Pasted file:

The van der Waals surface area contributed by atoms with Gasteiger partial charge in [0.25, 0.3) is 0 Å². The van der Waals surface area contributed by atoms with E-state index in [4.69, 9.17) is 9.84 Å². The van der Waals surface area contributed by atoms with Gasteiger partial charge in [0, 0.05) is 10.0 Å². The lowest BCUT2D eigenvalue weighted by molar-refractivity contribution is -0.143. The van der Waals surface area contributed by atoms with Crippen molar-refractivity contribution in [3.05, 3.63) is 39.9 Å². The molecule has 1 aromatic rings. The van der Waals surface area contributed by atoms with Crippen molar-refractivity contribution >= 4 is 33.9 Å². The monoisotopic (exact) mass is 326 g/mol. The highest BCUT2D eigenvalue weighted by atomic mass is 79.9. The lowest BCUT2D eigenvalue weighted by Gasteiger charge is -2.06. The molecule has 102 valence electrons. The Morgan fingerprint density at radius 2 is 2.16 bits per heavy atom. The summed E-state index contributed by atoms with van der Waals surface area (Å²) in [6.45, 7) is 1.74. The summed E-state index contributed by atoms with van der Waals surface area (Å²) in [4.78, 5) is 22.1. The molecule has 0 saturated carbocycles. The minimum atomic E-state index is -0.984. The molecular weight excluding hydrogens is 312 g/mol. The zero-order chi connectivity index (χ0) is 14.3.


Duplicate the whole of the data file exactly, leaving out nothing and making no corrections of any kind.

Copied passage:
The van der Waals surface area contributed by atoms with Gasteiger partial charge in [0.25, 0.3) is 0 Å². The van der Waals surface area contributed by atoms with E-state index in [4.69, 9.17) is 9.84 Å². The van der Waals surface area contributed by atoms with Gasteiger partial charge in [0, 0.05) is 10.0 Å². The lowest BCUT2D eigenvalue weighted by molar-refractivity contribution is -0.143. The van der Waals surface area contributed by atoms with Crippen molar-refractivity contribution in [3.05, 3.63) is 39.9 Å². The molecule has 1 aromatic rings. The van der Waals surface area contributed by atoms with Crippen molar-refractivity contribution >= 4 is 33.9 Å². The monoisotopic (exact) mass is 326 g/mol. The highest BCUT2D eigenvalue weighted by atomic mass is 79.9. The lowest BCUT2D eigenvalue weighted by Gasteiger charge is -2.06. The molecule has 102 valence electrons. The Morgan fingerprint density at radius 2 is 2.16 bits per heavy atom. The summed E-state index contributed by atoms with van der Waals surface area (Å²) in [6.45, 7) is 1.74. The summed E-state index contributed by atoms with van der Waals surface area (Å²) in [4.78, 5) is 22.1. The molecule has 0 saturated carbocycles. The minimum atomic E-state index is -0.984. The molecular weight excluding hydrogens is 312 g/mol. The zero-order chi connectivity index (χ0) is 14.3.